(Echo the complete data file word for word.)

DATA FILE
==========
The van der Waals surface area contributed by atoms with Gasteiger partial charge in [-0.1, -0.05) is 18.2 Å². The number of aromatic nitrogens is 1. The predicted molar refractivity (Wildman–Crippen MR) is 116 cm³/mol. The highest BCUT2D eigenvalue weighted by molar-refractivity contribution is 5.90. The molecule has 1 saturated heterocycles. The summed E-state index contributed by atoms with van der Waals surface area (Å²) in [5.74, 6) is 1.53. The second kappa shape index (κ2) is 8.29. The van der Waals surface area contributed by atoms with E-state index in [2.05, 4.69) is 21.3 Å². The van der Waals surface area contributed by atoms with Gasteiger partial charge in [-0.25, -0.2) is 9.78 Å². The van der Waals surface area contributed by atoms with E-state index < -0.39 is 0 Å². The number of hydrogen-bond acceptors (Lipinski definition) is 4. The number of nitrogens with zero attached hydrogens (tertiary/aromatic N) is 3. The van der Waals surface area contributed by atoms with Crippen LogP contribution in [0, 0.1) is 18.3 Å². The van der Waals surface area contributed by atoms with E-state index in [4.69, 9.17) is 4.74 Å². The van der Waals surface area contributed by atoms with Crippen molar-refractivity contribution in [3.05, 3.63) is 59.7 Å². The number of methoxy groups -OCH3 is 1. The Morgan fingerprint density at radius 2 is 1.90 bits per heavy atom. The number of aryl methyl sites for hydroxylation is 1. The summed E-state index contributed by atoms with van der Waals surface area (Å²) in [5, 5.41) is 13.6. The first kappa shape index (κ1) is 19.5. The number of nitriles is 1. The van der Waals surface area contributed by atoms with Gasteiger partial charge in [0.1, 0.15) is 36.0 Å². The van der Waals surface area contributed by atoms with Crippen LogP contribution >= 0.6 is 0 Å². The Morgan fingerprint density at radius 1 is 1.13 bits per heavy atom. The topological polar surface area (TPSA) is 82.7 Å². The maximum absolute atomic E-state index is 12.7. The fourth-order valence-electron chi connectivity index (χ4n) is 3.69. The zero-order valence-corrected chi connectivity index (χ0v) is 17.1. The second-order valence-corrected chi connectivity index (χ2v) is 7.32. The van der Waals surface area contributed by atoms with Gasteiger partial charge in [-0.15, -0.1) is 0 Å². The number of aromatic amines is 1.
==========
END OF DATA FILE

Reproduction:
The van der Waals surface area contributed by atoms with Gasteiger partial charge in [-0.1, -0.05) is 18.2 Å². The number of aromatic nitrogens is 1. The predicted molar refractivity (Wildman–Crippen MR) is 116 cm³/mol. The highest BCUT2D eigenvalue weighted by molar-refractivity contribution is 5.90. The molecule has 1 saturated heterocycles. The summed E-state index contributed by atoms with van der Waals surface area (Å²) in [5.74, 6) is 1.53. The second kappa shape index (κ2) is 8.29. The van der Waals surface area contributed by atoms with E-state index in [2.05, 4.69) is 21.3 Å². The van der Waals surface area contributed by atoms with Gasteiger partial charge in [-0.25, -0.2) is 9.78 Å². The van der Waals surface area contributed by atoms with E-state index < -0.39 is 0 Å². The number of hydrogen-bond acceptors (Lipinski definition) is 4. The number of nitrogens with zero attached hydrogens (tertiary/aromatic N) is 3. The van der Waals surface area contributed by atoms with Crippen LogP contribution in [0, 0.1) is 18.3 Å². The van der Waals surface area contributed by atoms with E-state index in [4.69, 9.17) is 4.74 Å². The van der Waals surface area contributed by atoms with Crippen molar-refractivity contribution in [3.05, 3.63) is 59.7 Å². The number of methoxy groups -OCH3 is 1. The Morgan fingerprint density at radius 2 is 1.90 bits per heavy atom. The number of aryl methyl sites for hydroxylation is 1. The summed E-state index contributed by atoms with van der Waals surface area (Å²) in [5, 5.41) is 13.6. The first kappa shape index (κ1) is 19.5. The number of nitriles is 1. The van der Waals surface area contributed by atoms with Gasteiger partial charge in [0.1, 0.15) is 36.0 Å². The van der Waals surface area contributed by atoms with Crippen LogP contribution >= 0.6 is 0 Å². The Morgan fingerprint density at radius 1 is 1.13 bits per heavy atom. The topological polar surface area (TPSA) is 82.7 Å². The maximum absolute atomic E-state index is 12.7. The fourth-order valence-electron chi connectivity index (χ4n) is 3.69. The zero-order valence-corrected chi connectivity index (χ0v) is 17.1. The second-order valence-corrected chi connectivity index (χ2v) is 7.32. The van der Waals surface area contributed by atoms with Gasteiger partial charge in [-0.15, -0.1) is 0 Å². The number of aromatic amines is 1.